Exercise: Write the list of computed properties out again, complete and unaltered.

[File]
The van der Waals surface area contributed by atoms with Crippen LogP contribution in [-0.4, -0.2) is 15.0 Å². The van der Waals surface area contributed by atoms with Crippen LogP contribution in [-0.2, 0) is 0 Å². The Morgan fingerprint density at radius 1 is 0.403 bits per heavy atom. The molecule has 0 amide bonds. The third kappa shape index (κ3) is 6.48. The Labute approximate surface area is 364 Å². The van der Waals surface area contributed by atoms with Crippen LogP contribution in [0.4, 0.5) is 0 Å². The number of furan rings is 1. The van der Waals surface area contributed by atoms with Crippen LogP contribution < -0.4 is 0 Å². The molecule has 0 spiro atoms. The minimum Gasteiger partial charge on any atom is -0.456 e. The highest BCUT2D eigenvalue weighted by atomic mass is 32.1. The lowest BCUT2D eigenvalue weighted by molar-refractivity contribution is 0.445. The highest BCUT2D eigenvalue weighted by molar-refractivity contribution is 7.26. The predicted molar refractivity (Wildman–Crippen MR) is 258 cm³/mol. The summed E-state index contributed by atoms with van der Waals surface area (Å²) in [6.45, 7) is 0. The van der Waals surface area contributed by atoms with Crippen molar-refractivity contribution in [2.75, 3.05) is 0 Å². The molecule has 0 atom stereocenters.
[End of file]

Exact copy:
The van der Waals surface area contributed by atoms with Crippen LogP contribution in [-0.4, -0.2) is 15.0 Å². The van der Waals surface area contributed by atoms with Crippen LogP contribution in [-0.2, 0) is 0 Å². The Morgan fingerprint density at radius 1 is 0.403 bits per heavy atom. The molecule has 0 amide bonds. The third kappa shape index (κ3) is 6.48. The Labute approximate surface area is 364 Å². The van der Waals surface area contributed by atoms with Crippen LogP contribution in [0.4, 0.5) is 0 Å². The number of furan rings is 1. The van der Waals surface area contributed by atoms with Crippen LogP contribution < -0.4 is 0 Å². The molecule has 0 spiro atoms. The minimum Gasteiger partial charge on any atom is -0.456 e. The highest BCUT2D eigenvalue weighted by atomic mass is 32.1. The lowest BCUT2D eigenvalue weighted by molar-refractivity contribution is 0.445. The highest BCUT2D eigenvalue weighted by molar-refractivity contribution is 7.26. The predicted molar refractivity (Wildman–Crippen MR) is 258 cm³/mol. The summed E-state index contributed by atoms with van der Waals surface area (Å²) in [6.45, 7) is 0. The van der Waals surface area contributed by atoms with Crippen molar-refractivity contribution in [2.75, 3.05) is 0 Å². The molecule has 0 atom stereocenters.